November 6, 2009

Did Twitter Replace Cell Phones for Ft. Hood Shooting News?

Posted in Best practices, Criminal activity, Facebook, Productivity, Social Media Tools, Social networking policy, Twitter tagged , , , , , , , , , , , , at 11:41 am by bizlawblog

For some time now, I’ve been seeing more and more articles questioning whether newer social media channels were in the process of replacing, rather than supplementing, more “traditional” means of communication. I know many of my neighbors, and a few of the lawyers I know, have replaced their traditional “land line” with cell phones.

When I moved my office to the ‘burbs a few years ago, after practicing downtown for nearly thirty years, I had to hire a third party phone company to “move” the phone number I’d been advertising on business cards and stationary. Otherwise, I was faced with losing my long-standing number, which most lawyers considered something of a death sentence in those days. The result was, until about a week ago, that I paid one phone bill just for the old number, and then paid another phone bill for my trunk service, internet, roll-over numbers, etc.

I am in the process of painfully shedding the now “fake” number. What I’ve found, in just a few, short years since I moved my office out of downtown, was that when anyone from my office called out, the recipient picked up the non-advertised, local exchange number. They often plugged that into their cell phone or office phone’s electronic “address book” and simply pushed one button when they wanted to call us. The number they dialed, ended up being the unadvertised, local exchange number. This made the “prettier,” advertised number something of an anachronistic situation, with fewer and fewer clients, lawyers, judges, and others using it.

Eventually, keeping the old number just made less and less sense, because advances in technology and the way people were using technology dictated a new paradigm. After all, we’re rapidly moving in the direction of virtual law firms and consultants. Because of cell phone technology and office automation advances, I’m using making less use of a “static” office and spending much more time, in my law practice, in my consulting business, and as a pro bono SCORE counselor, visiting clients in their offices. Since I typically pick up much more information about my clients’ need when I visit their office than when they visit mine, this is a “good thing” for my clients and me. The paradigm is moving for me, and I’m thinking I’m not alone in this.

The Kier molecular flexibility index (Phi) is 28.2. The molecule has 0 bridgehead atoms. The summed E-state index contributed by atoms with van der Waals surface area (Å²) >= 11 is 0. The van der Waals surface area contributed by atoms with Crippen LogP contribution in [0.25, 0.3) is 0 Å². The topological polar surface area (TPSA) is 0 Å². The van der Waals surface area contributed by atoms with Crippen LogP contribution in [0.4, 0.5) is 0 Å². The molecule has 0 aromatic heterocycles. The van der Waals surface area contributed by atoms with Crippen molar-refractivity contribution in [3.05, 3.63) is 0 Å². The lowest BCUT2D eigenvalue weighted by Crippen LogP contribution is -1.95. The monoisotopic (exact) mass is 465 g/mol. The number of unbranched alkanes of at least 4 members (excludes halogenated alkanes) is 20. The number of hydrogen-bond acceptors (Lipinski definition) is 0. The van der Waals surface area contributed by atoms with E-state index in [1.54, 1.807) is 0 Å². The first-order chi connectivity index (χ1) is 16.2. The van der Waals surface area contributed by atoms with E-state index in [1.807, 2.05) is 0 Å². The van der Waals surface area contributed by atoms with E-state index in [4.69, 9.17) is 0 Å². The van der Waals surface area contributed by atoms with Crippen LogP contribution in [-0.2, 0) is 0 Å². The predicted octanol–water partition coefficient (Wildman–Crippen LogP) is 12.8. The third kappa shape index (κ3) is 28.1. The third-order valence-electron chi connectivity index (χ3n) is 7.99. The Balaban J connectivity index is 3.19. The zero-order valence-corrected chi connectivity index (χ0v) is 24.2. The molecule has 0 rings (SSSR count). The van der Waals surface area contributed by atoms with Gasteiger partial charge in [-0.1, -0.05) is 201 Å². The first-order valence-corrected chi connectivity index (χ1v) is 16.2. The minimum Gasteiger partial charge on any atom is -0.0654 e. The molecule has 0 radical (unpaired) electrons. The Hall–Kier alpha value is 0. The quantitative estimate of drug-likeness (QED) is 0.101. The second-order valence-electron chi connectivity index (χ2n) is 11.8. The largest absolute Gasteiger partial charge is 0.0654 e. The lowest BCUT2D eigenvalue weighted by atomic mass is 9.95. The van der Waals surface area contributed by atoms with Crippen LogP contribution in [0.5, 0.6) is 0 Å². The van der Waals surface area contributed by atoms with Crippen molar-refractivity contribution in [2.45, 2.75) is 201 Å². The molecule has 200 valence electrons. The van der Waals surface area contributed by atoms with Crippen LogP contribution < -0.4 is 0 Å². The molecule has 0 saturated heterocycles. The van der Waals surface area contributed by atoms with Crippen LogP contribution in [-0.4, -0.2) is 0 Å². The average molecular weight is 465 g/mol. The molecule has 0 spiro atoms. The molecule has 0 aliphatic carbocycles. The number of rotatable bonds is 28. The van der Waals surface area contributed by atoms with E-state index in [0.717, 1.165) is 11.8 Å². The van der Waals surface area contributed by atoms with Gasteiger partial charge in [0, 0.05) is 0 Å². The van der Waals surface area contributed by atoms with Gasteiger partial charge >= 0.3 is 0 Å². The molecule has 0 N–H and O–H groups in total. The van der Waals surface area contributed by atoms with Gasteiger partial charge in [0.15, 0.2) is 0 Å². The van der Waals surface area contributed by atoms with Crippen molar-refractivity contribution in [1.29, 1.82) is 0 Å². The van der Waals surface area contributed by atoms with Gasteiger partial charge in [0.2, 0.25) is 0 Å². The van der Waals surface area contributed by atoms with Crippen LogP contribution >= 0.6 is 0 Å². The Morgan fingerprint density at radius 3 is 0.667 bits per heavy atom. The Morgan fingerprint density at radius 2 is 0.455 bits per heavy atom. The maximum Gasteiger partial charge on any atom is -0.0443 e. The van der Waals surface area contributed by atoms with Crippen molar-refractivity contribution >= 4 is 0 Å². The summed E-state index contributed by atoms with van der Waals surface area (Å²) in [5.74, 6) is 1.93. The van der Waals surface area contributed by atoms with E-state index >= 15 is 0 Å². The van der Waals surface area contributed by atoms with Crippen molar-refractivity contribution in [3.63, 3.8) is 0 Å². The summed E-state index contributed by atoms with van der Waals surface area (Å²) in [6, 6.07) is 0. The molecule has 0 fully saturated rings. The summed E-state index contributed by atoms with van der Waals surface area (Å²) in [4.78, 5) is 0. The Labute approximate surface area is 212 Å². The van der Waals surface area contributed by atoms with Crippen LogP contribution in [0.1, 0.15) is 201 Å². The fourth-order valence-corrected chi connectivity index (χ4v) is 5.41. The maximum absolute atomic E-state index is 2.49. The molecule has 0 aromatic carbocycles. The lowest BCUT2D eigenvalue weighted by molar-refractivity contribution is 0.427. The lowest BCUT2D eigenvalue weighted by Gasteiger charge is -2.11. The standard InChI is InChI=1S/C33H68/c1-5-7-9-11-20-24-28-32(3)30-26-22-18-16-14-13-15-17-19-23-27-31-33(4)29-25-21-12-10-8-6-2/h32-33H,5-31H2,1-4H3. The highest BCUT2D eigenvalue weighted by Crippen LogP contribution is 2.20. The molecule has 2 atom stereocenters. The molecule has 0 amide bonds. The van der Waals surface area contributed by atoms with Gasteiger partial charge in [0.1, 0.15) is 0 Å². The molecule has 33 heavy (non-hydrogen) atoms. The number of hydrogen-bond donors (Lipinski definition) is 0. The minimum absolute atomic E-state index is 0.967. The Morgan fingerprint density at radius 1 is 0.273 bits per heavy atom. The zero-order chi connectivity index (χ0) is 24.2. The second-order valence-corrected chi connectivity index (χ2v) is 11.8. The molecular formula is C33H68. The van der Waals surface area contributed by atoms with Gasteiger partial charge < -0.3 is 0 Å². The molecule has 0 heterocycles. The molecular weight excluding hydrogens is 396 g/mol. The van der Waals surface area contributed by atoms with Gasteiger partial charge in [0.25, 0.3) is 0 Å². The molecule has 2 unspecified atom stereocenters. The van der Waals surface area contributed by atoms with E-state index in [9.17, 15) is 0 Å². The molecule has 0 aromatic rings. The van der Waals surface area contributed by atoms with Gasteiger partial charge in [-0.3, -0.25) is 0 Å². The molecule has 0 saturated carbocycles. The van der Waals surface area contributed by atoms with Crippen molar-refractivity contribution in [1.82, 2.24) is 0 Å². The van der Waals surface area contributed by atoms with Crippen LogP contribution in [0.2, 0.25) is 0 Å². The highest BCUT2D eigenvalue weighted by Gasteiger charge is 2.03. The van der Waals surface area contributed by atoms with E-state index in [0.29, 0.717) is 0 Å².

“Way back” in August of 2009, Mark ‘Rizzn’ Hopkins’ article, posted on the siliconANGLE blog, asked the question, Could WordPress Be the Natural Successor to Twitter, Friendfeed and Facebook? As we move from Web 2.0 to Web 3.0 the borders between competing software applications and even between software and hardware are likely to blur. For now, however, the question remains, whether newer social media channels are in the process of replacing, rather than supplementing, more “traditional” means of communication. Recently, some friends on facebook responded to a comment I had made there, indicating this question might be increasingly likely to be answered in the affirmative. The very fact that I had posted something on facebook, being a relatively new user, and that there was a growing debate on this relatively new social networking channel, gives a premonition of where my thoughts on this lie.

Some pretty wise people have opined that you don’t really know a person until you see them in a stressful situation. It is then that you often have a better view into what makes them tick. The same is often true in business. What a company is made of is often not really seen until a crisis develops and they either come out on top or start a downward spiral. The same may be true of communication channels.

Sarah Needleman’s Wall Street Journal article, Entrepreneurs ‘Tweet’ Their Way Through Crises, demonstrates that businesses are starting to use Twitter and other social media to handle day-to-day crises. Needleman’s article points out:

The social-media service — where users send short “tweets” to followers who have signed up to receive the messages — came in handy for Innovative Beverage Group Holdings Inc., whose drankbeverage.com site crashed last month after a surge in traffic following a segment on Fox News for the company’s so-called relaxation beverage, which contains “calming” ingredients like valerian root and melatonin. News Corp. owns Fox News as well as The Wall Street Journal.